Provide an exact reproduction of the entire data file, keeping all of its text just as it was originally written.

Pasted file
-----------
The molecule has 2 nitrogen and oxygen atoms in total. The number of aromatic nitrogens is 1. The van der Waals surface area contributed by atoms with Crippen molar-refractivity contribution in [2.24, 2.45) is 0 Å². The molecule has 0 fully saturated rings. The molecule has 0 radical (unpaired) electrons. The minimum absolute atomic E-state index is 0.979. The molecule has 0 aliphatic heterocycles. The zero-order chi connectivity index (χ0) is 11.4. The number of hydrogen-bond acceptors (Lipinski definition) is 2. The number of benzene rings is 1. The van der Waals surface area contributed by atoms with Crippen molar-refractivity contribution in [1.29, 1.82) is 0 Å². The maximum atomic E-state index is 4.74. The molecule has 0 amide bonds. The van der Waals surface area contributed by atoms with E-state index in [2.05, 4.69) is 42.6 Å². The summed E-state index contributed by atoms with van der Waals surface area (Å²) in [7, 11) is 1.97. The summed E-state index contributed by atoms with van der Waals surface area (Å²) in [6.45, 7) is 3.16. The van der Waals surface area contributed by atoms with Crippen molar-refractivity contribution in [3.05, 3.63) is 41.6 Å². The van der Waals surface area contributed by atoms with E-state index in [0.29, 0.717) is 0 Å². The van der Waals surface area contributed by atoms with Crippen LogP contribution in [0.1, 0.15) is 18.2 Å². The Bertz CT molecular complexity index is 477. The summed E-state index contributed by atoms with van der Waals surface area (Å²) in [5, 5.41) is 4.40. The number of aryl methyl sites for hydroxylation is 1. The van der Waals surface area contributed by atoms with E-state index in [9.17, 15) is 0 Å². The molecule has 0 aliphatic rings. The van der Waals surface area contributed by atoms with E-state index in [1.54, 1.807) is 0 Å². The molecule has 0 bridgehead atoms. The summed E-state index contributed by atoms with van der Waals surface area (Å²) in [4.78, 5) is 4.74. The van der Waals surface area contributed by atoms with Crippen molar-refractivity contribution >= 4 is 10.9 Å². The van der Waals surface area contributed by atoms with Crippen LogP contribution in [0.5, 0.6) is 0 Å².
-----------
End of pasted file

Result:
The molecule has 2 nitrogen and oxygen atoms in total. The number of aromatic nitrogens is 1. The van der Waals surface area contributed by atoms with Crippen molar-refractivity contribution in [2.24, 2.45) is 0 Å². The molecule has 0 fully saturated rings. The molecule has 0 radical (unpaired) electrons. The minimum absolute atomic E-state index is 0.979. The molecule has 0 aliphatic heterocycles. The zero-order chi connectivity index (χ0) is 11.4. The number of hydrogen-bond acceptors (Lipinski definition) is 2. The number of benzene rings is 1. The van der Waals surface area contributed by atoms with Crippen molar-refractivity contribution in [1.29, 1.82) is 0 Å². The maximum atomic E-state index is 4.74. The molecule has 0 amide bonds. The van der Waals surface area contributed by atoms with E-state index in [2.05, 4.69) is 42.6 Å². The summed E-state index contributed by atoms with van der Waals surface area (Å²) in [7, 11) is 1.97. The summed E-state index contributed by atoms with van der Waals surface area (Å²) in [6.45, 7) is 3.16. The van der Waals surface area contributed by atoms with Crippen molar-refractivity contribution in [3.05, 3.63) is 41.6 Å². The van der Waals surface area contributed by atoms with E-state index in [0.29, 0.717) is 0 Å². The van der Waals surface area contributed by atoms with Crippen LogP contribution in [0.1, 0.15) is 18.2 Å². The Bertz CT molecular complexity index is 477. The summed E-state index contributed by atoms with van der Waals surface area (Å²) in [5, 5.41) is 4.40. The number of aryl methyl sites for hydroxylation is 1. The van der Waals surface area contributed by atoms with E-state index in [9.17, 15) is 0 Å². The molecule has 0 aliphatic rings. The van der Waals surface area contributed by atoms with E-state index in [1.54, 1.807) is 0 Å². The molecule has 0 bridgehead atoms. The summed E-state index contributed by atoms with van der Waals surface area (Å²) in [4.78, 5) is 4.74. The van der Waals surface area contributed by atoms with Crippen molar-refractivity contribution >= 4 is 10.9 Å². The van der Waals surface area contributed by atoms with Crippen LogP contribution in [0.5, 0.6) is 0 Å².